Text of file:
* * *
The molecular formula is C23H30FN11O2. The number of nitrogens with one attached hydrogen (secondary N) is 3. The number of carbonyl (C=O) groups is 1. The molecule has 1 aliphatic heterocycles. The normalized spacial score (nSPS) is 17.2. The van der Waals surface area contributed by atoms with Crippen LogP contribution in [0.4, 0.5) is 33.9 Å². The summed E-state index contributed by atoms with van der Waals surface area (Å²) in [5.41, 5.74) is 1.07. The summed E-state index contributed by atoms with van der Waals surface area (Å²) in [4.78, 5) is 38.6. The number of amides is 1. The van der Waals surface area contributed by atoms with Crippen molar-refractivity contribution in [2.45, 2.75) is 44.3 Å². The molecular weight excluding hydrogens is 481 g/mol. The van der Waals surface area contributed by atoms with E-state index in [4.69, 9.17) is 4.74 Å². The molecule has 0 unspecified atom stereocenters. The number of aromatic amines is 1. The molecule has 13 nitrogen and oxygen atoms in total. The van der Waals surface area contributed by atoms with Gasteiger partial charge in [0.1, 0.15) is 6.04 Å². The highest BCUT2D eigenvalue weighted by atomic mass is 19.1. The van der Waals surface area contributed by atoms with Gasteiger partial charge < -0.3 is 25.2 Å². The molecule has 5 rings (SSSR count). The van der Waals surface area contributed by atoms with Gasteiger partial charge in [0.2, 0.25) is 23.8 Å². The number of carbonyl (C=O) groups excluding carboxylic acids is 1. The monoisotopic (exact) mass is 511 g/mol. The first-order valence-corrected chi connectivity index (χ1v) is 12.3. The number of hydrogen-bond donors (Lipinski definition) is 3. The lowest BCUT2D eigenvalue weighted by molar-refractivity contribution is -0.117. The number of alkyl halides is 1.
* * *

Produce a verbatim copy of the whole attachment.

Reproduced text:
The molecular formula is C23H30FN11O2. The number of nitrogens with one attached hydrogen (secondary N) is 3. The number of carbonyl (C=O) groups is 1. The molecule has 1 aliphatic heterocycles. The normalized spacial score (nSPS) is 17.2. The van der Waals surface area contributed by atoms with Crippen LogP contribution in [0.4, 0.5) is 33.9 Å². The summed E-state index contributed by atoms with van der Waals surface area (Å²) in [5.41, 5.74) is 1.07. The summed E-state index contributed by atoms with van der Waals surface area (Å²) in [4.78, 5) is 38.6. The number of amides is 1. The van der Waals surface area contributed by atoms with Crippen molar-refractivity contribution in [2.45, 2.75) is 44.3 Å². The molecular weight excluding hydrogens is 481 g/mol. The van der Waals surface area contributed by atoms with E-state index in [4.69, 9.17) is 4.74 Å². The molecule has 0 unspecified atom stereocenters. The number of aromatic amines is 1. The molecule has 13 nitrogen and oxygen atoms in total. The van der Waals surface area contributed by atoms with Gasteiger partial charge in [0.1, 0.15) is 6.04 Å². The highest BCUT2D eigenvalue weighted by atomic mass is 19.1. The van der Waals surface area contributed by atoms with Gasteiger partial charge < -0.3 is 25.2 Å². The molecule has 5 rings (SSSR count). The van der Waals surface area contributed by atoms with Gasteiger partial charge in [0.2, 0.25) is 23.8 Å². The number of carbonyl (C=O) groups excluding carboxylic acids is 1. The monoisotopic (exact) mass is 511 g/mol. The first-order valence-corrected chi connectivity index (χ1v) is 12.3. The number of hydrogen-bond donors (Lipinski definition) is 3. The lowest BCUT2D eigenvalue weighted by molar-refractivity contribution is -0.117. The number of alkyl halides is 1.